Abstract: Economists and sociologists have proposed arguments for why there can exist wage penalties for work involving helping and caring for others, penalties borne disproportionately by women. Evidence on wage penalties is neither abundant nor compelling. We examine wage differentials associated with caring jobs using multiple years of Current Population Survey (CPS) earnings files matched to O*NET job descriptors that provide continuous measures of 'assisting and caring' and 'concern' for others across all occupations. This approach differs from prior studies that assume occupations either do or do not require a high level of caring. Cross-section and longitudinal analyses are used to examine wage differences associated with the level of caring, conditioned on worker, location, and job attributes. Wage level estimates suggest substantive caring penalties, particularly among men. Longitudinal estimates based on wage changes among job switchers indicate smaller wage penalties, our preferred estimate being a 2 percent wage penalty resulting from a one standard deviation increase in our caring index. We find little difference in caring wage gaps across the earnings distribution. Measuring mean levels of caring across the U.S. labor market over nearly thirty years, we find a steady upward trend, but overall changes are small and there is no evidence of convergence between women and men.
    Keywords: caring wage penalties, occupational job attributes, gender wage gaps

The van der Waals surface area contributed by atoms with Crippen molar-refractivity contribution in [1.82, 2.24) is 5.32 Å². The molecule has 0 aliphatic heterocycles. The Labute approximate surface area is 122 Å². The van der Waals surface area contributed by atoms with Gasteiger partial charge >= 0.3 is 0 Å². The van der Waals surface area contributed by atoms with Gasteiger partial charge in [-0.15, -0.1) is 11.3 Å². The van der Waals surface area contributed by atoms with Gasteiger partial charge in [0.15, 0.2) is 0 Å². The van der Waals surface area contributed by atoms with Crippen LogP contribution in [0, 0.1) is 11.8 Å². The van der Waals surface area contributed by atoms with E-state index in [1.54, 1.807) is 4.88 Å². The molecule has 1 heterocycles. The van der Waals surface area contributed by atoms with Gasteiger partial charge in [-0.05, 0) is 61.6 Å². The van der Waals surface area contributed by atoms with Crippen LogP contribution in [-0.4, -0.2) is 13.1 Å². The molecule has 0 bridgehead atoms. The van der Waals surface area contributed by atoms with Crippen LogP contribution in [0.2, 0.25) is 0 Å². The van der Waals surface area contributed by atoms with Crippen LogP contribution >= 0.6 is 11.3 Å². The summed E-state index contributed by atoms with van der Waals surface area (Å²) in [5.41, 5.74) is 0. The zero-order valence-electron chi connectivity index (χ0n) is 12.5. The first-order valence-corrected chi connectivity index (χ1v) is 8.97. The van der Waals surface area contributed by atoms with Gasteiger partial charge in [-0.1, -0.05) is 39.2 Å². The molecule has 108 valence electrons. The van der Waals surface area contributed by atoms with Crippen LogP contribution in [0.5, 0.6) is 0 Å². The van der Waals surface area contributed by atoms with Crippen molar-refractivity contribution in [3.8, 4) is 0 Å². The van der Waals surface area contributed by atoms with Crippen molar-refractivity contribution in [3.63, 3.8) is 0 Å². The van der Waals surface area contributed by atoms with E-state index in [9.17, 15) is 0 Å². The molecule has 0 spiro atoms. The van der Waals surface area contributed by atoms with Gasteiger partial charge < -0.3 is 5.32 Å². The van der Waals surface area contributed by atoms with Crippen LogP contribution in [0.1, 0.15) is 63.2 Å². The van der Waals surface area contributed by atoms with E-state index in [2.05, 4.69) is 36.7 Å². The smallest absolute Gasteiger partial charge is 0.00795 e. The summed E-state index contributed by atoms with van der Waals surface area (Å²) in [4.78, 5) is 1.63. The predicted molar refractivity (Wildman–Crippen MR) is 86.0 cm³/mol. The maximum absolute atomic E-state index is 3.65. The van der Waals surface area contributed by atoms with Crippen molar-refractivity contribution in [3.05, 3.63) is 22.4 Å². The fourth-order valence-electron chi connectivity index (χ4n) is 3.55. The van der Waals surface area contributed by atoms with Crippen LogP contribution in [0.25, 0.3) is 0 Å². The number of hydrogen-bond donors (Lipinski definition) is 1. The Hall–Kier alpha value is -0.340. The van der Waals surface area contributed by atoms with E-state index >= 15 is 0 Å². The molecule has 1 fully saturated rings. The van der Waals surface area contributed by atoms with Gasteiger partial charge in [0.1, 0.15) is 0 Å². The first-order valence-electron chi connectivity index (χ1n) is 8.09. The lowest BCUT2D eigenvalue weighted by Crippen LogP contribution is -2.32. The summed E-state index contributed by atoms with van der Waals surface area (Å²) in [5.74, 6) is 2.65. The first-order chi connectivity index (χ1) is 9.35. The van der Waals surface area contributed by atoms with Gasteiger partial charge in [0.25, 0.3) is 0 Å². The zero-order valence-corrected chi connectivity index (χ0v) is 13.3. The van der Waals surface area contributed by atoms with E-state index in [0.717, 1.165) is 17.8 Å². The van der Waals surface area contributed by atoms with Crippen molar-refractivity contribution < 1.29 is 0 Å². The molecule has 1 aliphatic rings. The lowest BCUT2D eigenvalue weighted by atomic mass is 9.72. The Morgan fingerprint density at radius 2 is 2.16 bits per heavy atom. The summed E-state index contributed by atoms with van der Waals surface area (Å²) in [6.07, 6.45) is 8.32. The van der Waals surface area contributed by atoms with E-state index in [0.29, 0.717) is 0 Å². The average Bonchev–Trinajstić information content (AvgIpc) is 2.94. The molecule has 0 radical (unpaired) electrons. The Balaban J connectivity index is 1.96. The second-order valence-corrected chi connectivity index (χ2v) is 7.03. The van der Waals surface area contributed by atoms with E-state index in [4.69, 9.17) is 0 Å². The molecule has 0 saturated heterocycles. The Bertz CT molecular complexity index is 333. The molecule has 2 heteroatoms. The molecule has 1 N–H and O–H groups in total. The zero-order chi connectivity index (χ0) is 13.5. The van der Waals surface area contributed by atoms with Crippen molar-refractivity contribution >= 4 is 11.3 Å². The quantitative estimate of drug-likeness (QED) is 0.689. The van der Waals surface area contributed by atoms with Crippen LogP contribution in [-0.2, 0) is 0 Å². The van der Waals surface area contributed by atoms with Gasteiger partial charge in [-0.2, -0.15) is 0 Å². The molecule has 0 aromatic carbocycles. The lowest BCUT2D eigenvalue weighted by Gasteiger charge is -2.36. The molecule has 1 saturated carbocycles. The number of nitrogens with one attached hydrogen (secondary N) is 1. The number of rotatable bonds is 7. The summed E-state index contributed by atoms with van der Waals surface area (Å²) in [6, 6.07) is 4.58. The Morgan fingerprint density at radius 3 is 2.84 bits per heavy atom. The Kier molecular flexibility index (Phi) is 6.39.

JEL: J16 J31
    Date: 2014–08
  6. By: Laura Hospido (Banco de España and IZA); Enrique Moral-Benito (Banco de España)
    Abstract: This paper studies the public sector wage gap in Spain by gender, skill level and type of contract, using recent administrative data from tax records. We estimate wage distributions in the presence of covariates separately for men and women in the public and in the private sectors, and we take advantage of the longitudinal structure of the data to control for selection. We find a positive public wage premium for men and women even after accounting for characteristics and endogenous selection; the observed average gap in hourly wages of 35 log points is reduced to 20 when accounting for observed characteristics, and to 10 once endogenous selection is also taken into consideration. We also find substantial variation in the public premium along the wage distribution once observed characteristics are accounted for. This variation, however, is offset by opposite patterns of selection into the public sector: while we observe positive selection into the public sector at the bottom of the wage distribution, workers at the top of the distribution select negatively into the public sector.
    Keywords: public sector wage gap, quantile regression, wage distribution, panel data
    JEL: C21 C23 J31 J45
    Date: 2014–08
  7. By: Finn Martensen (Department of Economics, University of Konstanz, Germany)
    Abstract: The U.S. minimum wage declined in real terms since the late 1970s. In the same time, the wage of the least skilled workers fell in real terms, while the wage of the highest skilled workers increased. To shed light on these issues, I use a simple model of routinization. High-ability workers, after having received additional education, can substitute low-ability co-workers by machines. Technical progress results in more high-ability workers receiving additional education and in a declining wage for low-ability workers. A government opposes both unemployment and wage inequality. I calibrate the model and show that technical progress induces the government to lower the minimum wage. Hence, the model contributes to understand the decline in the U.S. minimum wage.